It has been awhile since I have posted any tutorials, so I thought I better do one. Actually, I was going to post one big one, but I have decided to break it into two or three parts.
Although Lightroom was initially developed to help professional photographers manage their huge collection of photographs, it has evolved over the years.
It has steadily acquired more advanced editing capabilities. Now more and more people use it for their prime photo editor and only draw on Photoshop CC when they absolutely must. Consequently, most of the current written information deals with the Develop Module, sometimes ignoring the Library Module or using it incorrectly, thus generating unnecessary problems for themselves.
In Part 2, I’ll cover how to quickly find your images using your assigned keyword. So stay tuned. If you found this to be helpful, please give it a star rating at the top. Better yet, please leave a comment or share it with others. Thank you.
Until next time…
The camera in your iPhone and the software Apple provides or apps from other vendors that are free or cost very little, make the above a reasonable question.
I am giving a presentation to the local South Bay Mac Users Group on the iPhone. In preparing for this, I did some research on both camera apps, as well as mobile editing apps that are currently available. There are indeed lots of options available for getting the most out of your iPhone camera.
This article does an excellent job of describing several of these apps describing how they compare.
My presentation will focus on Apple’s Camera app, which has gotten more powerful over the years as the camera itself has improved. My presentation will be part of the group’s regular meeting on Wednesday, May 29th.
Until nest time…
I should have included this tutorial earlier in my series on using Lightroom Classic. However, I have focused this series from the perspective of someone who is knew to Lightroom Classic, and is migrating their Photoshop Elements Catalog to Lightroom Classic.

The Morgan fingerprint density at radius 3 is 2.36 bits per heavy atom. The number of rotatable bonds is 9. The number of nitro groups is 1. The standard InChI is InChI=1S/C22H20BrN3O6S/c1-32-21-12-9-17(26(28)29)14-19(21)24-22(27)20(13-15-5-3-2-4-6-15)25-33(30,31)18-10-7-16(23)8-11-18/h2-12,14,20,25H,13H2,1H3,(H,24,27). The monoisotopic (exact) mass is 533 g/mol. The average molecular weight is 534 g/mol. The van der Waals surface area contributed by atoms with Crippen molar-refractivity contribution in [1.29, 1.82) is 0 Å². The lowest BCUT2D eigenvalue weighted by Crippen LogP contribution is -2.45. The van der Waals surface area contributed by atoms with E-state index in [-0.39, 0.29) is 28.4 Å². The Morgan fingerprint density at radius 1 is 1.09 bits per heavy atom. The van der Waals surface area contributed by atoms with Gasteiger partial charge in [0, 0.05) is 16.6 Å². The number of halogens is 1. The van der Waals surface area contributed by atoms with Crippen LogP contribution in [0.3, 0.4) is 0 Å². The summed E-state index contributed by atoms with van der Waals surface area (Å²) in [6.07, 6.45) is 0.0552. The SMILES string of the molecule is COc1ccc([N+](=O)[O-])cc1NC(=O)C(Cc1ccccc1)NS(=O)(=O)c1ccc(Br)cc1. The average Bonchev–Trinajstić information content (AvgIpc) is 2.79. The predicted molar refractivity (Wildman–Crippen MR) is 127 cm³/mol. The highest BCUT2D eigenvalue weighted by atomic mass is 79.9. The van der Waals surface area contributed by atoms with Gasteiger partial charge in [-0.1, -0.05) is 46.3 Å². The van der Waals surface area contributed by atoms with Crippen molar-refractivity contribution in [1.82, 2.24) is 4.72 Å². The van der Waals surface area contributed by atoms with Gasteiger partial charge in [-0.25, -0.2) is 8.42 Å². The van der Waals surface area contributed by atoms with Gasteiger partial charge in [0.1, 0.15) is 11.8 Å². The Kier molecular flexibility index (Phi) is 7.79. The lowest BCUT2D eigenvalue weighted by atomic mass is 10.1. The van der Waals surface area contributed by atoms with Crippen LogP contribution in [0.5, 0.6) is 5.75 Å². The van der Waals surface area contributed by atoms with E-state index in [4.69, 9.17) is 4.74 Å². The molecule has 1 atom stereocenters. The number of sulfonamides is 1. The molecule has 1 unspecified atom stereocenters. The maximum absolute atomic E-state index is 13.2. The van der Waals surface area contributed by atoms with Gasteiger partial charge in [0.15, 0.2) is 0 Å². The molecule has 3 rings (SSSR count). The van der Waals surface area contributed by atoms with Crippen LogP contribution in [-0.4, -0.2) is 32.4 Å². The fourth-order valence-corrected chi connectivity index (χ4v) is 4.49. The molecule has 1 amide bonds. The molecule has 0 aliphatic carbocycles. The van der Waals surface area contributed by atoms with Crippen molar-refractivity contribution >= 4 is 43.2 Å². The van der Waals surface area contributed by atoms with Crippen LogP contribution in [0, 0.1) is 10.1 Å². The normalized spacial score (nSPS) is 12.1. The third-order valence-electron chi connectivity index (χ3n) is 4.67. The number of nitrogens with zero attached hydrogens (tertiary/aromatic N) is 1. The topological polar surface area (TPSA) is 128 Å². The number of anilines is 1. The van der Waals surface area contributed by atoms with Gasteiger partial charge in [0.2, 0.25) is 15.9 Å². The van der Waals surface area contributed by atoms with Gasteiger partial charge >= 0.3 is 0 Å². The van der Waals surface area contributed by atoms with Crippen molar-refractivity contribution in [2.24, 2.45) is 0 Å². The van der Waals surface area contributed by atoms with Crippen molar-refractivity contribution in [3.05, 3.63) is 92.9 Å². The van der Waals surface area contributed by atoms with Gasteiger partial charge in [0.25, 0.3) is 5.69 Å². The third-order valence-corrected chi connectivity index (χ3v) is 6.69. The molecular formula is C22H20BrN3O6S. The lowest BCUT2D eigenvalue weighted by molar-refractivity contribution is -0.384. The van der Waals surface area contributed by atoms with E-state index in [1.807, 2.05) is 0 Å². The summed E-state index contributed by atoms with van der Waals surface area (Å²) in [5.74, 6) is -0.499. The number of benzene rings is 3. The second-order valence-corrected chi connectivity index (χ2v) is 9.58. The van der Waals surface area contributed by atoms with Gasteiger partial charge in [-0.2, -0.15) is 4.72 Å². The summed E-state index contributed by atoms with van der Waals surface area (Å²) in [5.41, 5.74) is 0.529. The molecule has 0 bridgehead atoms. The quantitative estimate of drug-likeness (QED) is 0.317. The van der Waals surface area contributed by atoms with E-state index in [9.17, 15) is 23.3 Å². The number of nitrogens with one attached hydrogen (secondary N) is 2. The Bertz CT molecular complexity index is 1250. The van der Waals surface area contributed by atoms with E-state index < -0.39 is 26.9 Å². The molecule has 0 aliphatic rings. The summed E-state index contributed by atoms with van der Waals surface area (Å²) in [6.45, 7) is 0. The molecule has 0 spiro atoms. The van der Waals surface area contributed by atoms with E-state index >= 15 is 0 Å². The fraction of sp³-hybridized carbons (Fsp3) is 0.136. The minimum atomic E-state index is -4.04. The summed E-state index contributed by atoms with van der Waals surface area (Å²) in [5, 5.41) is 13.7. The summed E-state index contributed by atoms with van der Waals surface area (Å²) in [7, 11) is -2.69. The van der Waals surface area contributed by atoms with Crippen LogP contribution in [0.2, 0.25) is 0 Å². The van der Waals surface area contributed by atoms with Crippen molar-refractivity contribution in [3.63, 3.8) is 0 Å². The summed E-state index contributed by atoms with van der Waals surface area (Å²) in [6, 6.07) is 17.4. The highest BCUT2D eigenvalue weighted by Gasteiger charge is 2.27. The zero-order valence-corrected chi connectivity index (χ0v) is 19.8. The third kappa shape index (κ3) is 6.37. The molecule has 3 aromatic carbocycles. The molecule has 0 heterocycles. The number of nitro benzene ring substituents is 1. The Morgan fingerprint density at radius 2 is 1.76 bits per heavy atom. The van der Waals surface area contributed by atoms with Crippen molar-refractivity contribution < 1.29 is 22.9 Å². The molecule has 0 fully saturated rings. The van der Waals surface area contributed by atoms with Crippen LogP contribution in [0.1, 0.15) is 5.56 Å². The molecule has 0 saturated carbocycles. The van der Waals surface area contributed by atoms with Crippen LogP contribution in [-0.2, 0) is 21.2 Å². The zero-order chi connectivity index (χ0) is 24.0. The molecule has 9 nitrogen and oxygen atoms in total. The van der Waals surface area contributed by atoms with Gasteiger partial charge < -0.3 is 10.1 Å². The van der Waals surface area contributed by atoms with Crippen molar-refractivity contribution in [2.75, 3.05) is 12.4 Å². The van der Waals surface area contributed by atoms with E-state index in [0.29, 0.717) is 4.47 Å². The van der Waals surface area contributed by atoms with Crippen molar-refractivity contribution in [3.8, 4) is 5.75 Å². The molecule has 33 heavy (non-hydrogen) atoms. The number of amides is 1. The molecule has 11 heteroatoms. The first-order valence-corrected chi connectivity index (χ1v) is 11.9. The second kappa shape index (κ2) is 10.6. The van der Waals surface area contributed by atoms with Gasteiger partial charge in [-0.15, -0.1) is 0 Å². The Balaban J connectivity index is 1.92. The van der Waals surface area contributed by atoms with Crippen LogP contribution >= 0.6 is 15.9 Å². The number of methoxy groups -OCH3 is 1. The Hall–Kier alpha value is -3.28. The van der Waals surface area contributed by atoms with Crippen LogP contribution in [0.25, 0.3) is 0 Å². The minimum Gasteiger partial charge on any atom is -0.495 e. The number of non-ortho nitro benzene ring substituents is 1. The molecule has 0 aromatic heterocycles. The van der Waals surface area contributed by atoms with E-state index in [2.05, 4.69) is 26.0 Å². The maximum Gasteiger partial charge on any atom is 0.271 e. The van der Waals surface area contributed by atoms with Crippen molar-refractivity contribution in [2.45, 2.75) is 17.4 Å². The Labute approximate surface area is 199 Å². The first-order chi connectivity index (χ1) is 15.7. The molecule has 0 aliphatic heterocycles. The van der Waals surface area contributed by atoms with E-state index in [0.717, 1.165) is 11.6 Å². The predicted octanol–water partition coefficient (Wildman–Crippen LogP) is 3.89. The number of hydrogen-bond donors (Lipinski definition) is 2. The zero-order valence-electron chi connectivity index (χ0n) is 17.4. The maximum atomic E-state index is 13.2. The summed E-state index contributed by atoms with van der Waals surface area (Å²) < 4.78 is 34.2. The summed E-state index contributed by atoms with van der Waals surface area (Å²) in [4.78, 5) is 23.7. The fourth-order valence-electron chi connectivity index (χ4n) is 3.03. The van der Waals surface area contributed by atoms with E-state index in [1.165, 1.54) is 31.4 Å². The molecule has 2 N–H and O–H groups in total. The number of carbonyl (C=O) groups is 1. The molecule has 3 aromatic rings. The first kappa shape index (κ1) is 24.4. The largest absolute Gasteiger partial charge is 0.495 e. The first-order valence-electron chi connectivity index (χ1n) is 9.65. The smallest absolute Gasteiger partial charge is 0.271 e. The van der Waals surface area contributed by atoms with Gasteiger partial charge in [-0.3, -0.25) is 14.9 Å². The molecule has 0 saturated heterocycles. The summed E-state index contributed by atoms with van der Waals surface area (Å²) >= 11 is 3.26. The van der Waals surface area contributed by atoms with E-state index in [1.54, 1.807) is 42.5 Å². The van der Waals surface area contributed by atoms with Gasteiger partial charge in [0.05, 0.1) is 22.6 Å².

Additionally, I am concentrating on keeping this series devoted to the basics of using Lightroom. Importing your images from you memory card or your camera itself is quite straight forward.
Click Here to view or download the AppTip Sheet.
If you found this tutorial to be helpful and would like to see more, please give it a star rating and a Like.
Until next time…
I basically started off this recent series of posts dealing with Lightroom Classic CC describing how I prepared for and then imported my Catalog from Photoshop Elements 2019. In this post, I cover how to make a Lightroom Catalog from scratch. Even if you have a Lightroom Catalog already, you may want to create a small one that you can use to test new features as they are introduced into Lightroom without running the risk of damaging your primary Catalog.
As you will see, there are two main ways to create a new Catalog. Click on the link below to view or print the tutorial itself.
If you found this post to be helpful and would like to see more like it, please Star-Rate the post at the top and share it on social media. Thank you.
Until next time…
Colin Smith of Photoshop Café recently described how to edit and color grade video in Photoshop CC.
The steps on color grading were new to me, but it turns out I had posted two articles sometime ago on how to edit video using ACR in Photoshop.
The first one was in 2014. I am not sure where I leaned how to do this, but it could have been from Colin Smith. Here is its link:
I revisited the subject in December 2016. This time my before and after comparison was better. Here is the link to this one.
In the Colin Smith’s recent video, he goes on to how to use ACR to color grade a video, and give it a cinematic effect with is popular. Personally, I do not like the look for most of my videos.
By the way, I find that Photoshop renders the video much more slowly than say Premiere Elements 2019, at least on my PC. But I can live with that, because I am much more comfortable using the sliders of the ACR.
After all this time, I am curious to see if others use this technique to edit their videos.
And finally, there are a lot of other things you can do to enhance your videos using Photoshop CC, like trimming, and adding transitions.
Until next time…
In my initial post, I stated that I was switching my image/video media management from Photoshop Elements, specifically its Organizer to Lightroom CC Classic. In the attached AppTip Sheet, I explained how I prepared for migrating my PSE 2019 Catalog to Lightroom CC Classic, going on to describe the actual importing of the Catalog.
Before going any further in this series, I will very briefly describe what Lightroom CC Classic is all about. Please click on the link below.
Next time, we will get started in actually working with Lightroom CC Classic. In this series, we will first go over what we need to know about working with the Library module, Lightroom’s equivalent and superior sister to PSE 2019’s Organizer. Then we will move on to the Develop and other modules making up the program.